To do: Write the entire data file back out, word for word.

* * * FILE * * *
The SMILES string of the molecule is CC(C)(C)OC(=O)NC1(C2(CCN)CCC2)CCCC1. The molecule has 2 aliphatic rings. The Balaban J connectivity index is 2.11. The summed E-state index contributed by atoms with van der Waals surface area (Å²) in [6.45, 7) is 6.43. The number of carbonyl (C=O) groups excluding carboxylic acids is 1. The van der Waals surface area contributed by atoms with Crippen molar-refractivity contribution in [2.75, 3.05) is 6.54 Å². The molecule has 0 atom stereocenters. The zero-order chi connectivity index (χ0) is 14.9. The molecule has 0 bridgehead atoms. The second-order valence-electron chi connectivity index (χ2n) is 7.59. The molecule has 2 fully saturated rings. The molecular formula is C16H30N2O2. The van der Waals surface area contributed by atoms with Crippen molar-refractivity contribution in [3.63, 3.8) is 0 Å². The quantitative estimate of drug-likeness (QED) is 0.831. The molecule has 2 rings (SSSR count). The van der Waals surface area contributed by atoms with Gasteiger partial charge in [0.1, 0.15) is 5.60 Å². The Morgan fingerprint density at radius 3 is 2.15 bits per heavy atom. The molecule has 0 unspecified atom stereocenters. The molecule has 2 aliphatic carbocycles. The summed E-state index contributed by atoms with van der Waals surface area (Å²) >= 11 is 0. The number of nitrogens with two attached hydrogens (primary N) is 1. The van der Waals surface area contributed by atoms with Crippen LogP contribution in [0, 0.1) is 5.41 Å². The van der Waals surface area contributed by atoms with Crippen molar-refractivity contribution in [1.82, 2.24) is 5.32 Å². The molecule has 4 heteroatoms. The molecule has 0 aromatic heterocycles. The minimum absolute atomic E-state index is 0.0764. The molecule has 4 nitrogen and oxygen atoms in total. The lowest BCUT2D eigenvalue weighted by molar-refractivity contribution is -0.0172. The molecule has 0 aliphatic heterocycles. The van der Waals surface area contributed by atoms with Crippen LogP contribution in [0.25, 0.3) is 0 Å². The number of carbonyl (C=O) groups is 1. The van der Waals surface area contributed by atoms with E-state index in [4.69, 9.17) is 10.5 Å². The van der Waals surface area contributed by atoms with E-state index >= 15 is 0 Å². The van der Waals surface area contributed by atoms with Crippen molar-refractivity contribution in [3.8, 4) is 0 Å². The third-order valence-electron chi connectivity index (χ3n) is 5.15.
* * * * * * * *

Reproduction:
The SMILES string of the molecule is CC(C)(C)OC(=O)NC1(C2(CCN)CCC2)CCCC1. The molecule has 2 aliphatic rings. The Balaban J connectivity index is 2.11. The summed E-state index contributed by atoms with van der Waals surface area (Å²) in [6.45, 7) is 6.43. The number of carbonyl (C=O) groups excluding carboxylic acids is 1. The van der Waals surface area contributed by atoms with Crippen molar-refractivity contribution in [2.75, 3.05) is 6.54 Å². The molecule has 0 atom stereocenters. The zero-order chi connectivity index (χ0) is 14.9. The molecule has 0 bridgehead atoms. The second-order valence-electron chi connectivity index (χ2n) is 7.59. The molecule has 2 fully saturated rings. The molecular formula is C16H30N2O2. The van der Waals surface area contributed by atoms with Crippen molar-refractivity contribution in [3.63, 3.8) is 0 Å². The quantitative estimate of drug-likeness (QED) is 0.831. The molecule has 2 rings (SSSR count). The van der Waals surface area contributed by atoms with Gasteiger partial charge in [0.1, 0.15) is 5.60 Å². The Morgan fingerprint density at radius 3 is 2.15 bits per heavy atom. The molecule has 0 unspecified atom stereocenters. The molecule has 2 aliphatic carbocycles. The summed E-state index contributed by atoms with van der Waals surface area (Å²) >= 11 is 0. The number of nitrogens with two attached hydrogens (primary N) is 1. The van der Waals surface area contributed by atoms with Crippen LogP contribution in [0, 0.1) is 5.41 Å². The van der Waals surface area contributed by atoms with Crippen molar-refractivity contribution in [1.82, 2.24) is 5.32 Å². The molecule has 4 heteroatoms. The molecule has 0 aromatic heterocycles. The minimum absolute atomic E-state index is 0.0764. The molecule has 4 nitrogen and oxygen atoms in total. The lowest BCUT2D eigenvalue weighted by molar-refractivity contribution is -0.0172. The molecule has 0 aliphatic heterocycles. The van der Waals surface area contributed by atoms with Crippen LogP contribution in [0.25, 0.3) is 0 Å². The number of carbonyl (C=O) groups is 1. The van der Waals surface area contributed by atoms with E-state index in [4.69, 9.17) is 10.5 Å². The van der Waals surface area contributed by atoms with E-state index >= 15 is 0 Å². The van der Waals surface area contributed by atoms with Crippen molar-refractivity contribution in [3.8, 4) is 0 Å². The third-order valence-electron chi connectivity index (χ3n) is 5.15.